“The building in particular really allows us to go one step further both in patient care and in research,” said Dr. Dwain Thiele, Vice Provost and Senior Associate Dean of Faculty Affairs and Initiatives, who championed the project before subsequently serving on its planning committees.
UT Southwestern’s campus currently consists of about 14 million square feet of building space. More than 4.5 million square feet of new construction or renovation projects is either underway or in planning stages, including 1.75 million square feet of new buildings and garage space for 3,200 vehicles. This unprecedented growth at the institution reflects burgeoning opportunities to serve patients while also addressing the need for additional research laboratories.
“The new building has put patient care at the forefront,” said Alexandra Huffman, Manager of Support Services at the Simmons Cancer Center. “It is a game changer, not just for clinical care but also supportive care. We can really ensure patients have access to everything they need.”
Stroke expert Dr. Nneka Ifejika, Associate Professor of Physical Medicine and Rehabilitation, noted, “This means the world to us when it comes to translational science. It’s our goal to integrate all aspects of clinical and basic research in this building. It’s wonderful having a place science comes together, and we’re excited about what this means for brain recovery.”
The expansion of Clements University Hospital, which began in 2017, will also contribute to expanded care for UTSW neurology patients. With the addition of more operating rooms, an expanded emergency department, and an increase in the number of patient rooms to about 750, CUH will also serve as the new home of relocated neurology services from Zale Lipshy Pavilion.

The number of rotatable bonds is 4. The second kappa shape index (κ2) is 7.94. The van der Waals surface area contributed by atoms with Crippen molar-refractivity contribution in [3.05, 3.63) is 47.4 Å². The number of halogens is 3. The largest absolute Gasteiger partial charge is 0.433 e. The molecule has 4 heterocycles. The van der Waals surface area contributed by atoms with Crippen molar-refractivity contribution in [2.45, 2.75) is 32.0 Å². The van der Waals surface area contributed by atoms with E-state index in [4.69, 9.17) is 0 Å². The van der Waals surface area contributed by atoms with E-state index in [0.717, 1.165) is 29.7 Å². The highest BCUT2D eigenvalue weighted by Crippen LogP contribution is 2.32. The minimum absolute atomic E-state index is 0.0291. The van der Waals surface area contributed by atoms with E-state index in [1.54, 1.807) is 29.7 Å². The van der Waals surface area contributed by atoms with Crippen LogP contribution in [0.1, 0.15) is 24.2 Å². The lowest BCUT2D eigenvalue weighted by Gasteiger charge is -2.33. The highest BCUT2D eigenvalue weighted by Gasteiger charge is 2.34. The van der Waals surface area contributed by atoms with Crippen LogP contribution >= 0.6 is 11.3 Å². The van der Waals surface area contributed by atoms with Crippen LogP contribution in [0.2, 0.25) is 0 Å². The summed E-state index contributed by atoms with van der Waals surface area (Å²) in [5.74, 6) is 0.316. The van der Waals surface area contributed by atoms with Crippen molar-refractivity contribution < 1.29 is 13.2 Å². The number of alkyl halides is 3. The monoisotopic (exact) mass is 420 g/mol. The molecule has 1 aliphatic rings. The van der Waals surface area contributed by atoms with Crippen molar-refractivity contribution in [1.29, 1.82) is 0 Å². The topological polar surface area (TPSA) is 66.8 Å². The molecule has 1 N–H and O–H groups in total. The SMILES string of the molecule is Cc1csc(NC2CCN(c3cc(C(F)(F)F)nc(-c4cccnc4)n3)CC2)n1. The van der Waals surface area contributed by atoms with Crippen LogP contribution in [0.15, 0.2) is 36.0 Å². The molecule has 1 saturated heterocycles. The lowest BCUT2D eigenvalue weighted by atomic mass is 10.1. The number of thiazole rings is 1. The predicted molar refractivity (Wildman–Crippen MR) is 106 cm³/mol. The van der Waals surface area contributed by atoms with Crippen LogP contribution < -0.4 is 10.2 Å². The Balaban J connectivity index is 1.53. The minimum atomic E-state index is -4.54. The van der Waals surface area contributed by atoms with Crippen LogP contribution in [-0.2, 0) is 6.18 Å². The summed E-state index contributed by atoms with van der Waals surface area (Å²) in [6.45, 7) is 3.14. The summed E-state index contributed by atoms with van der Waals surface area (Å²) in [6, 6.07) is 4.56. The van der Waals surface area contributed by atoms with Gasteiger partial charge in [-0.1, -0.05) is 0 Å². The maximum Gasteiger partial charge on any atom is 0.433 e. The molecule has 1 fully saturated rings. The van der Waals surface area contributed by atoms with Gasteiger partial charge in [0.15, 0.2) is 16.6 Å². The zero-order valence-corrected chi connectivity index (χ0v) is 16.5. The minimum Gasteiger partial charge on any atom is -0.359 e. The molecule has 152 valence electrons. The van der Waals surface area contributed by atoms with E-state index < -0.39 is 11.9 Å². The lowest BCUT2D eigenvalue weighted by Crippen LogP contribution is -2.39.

Capital projects across campus
Juan M. Guerra Jr., Vice President for Facilities Management, leads the brick-and-mortar efforts across campus. His docket includes nine current and five future capital improvement projects.
New projects approved by the UT System become part of the Campus Construction Master Plan. Some factors that must be considered and that can affect any new project include land usage realities, FEMA flood plain outlines, mixed-use possibilities, and FAA flight considerations.
“I got here in 2016, and I can’t remember a time when construction cranes weren’t part of our campus landscape,” said Mr. Guerra, who leads a department of 440 that oversees construction and ongoing building maintenance. “That’s exciting, but what I also have to be concerned with every day is how do we best position ourselves to adequately maintain the existing buildings.”
Factors involved with improvements to existing facilities include infrastructure, upgrades to bring buildings into compliance with the Americans with Disabilities Act, the age and condition of the facility, and the possibility of working around the current occupants of the space.
“The Aston Ambulatory Care Center is undergoing a complete floor-by-floor overhaul while occupied,” Mr. Guerra said. “When that happens, we carefully consider things like noise, vibration, dust, artificial light if a crew is working at night, and even smell. Any of these can disrupt the comfort of those nearby, and we always strive to avoid that.”